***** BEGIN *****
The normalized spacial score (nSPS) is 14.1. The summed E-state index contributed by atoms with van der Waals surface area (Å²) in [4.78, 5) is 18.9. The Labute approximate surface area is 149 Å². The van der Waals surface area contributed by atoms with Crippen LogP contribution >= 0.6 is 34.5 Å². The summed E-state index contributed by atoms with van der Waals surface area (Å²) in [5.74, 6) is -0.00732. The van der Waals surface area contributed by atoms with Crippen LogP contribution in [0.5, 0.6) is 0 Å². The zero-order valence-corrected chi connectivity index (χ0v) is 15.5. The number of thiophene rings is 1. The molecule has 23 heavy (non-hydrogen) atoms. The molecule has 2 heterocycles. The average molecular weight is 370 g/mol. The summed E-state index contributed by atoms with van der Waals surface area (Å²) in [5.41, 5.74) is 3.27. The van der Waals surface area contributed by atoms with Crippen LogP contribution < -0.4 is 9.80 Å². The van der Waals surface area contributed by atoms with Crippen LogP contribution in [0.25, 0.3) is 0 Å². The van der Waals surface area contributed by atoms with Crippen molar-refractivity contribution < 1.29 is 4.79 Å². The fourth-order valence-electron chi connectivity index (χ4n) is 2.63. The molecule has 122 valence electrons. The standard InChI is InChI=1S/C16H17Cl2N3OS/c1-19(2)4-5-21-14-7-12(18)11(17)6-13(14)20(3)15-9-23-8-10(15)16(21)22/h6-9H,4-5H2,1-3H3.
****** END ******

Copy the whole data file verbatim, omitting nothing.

The normalized spacial score (nSPS) is 14.1. The summed E-state index contributed by atoms with van der Waals surface area (Å²) in [4.78, 5) is 18.9. The Labute approximate surface area is 149 Å². The van der Waals surface area contributed by atoms with Crippen LogP contribution >= 0.6 is 34.5 Å². The summed E-state index contributed by atoms with van der Waals surface area (Å²) in [5.74, 6) is -0.00732. The van der Waals surface area contributed by atoms with Crippen LogP contribution in [0.5, 0.6) is 0 Å². The zero-order valence-corrected chi connectivity index (χ0v) is 15.5. The number of thiophene rings is 1. The molecule has 23 heavy (non-hydrogen) atoms. The molecule has 2 heterocycles. The average molecular weight is 370 g/mol. The summed E-state index contributed by atoms with van der Waals surface area (Å²) in [5.41, 5.74) is 3.27. The van der Waals surface area contributed by atoms with Crippen LogP contribution < -0.4 is 9.80 Å². The van der Waals surface area contributed by atoms with Crippen LogP contribution in [0.25, 0.3) is 0 Å². The van der Waals surface area contributed by atoms with Crippen molar-refractivity contribution < 1.29 is 4.79 Å². The fourth-order valence-electron chi connectivity index (χ4n) is 2.63. The molecule has 122 valence electrons. The standard InChI is InChI=1S/C16H17Cl2N3OS/c1-19(2)4-5-21-14-7-12(18)11(17)6-13(14)20(3)15-9-23-8-10(15)16(21)22/h6-9H,4-5H2,1-3H3.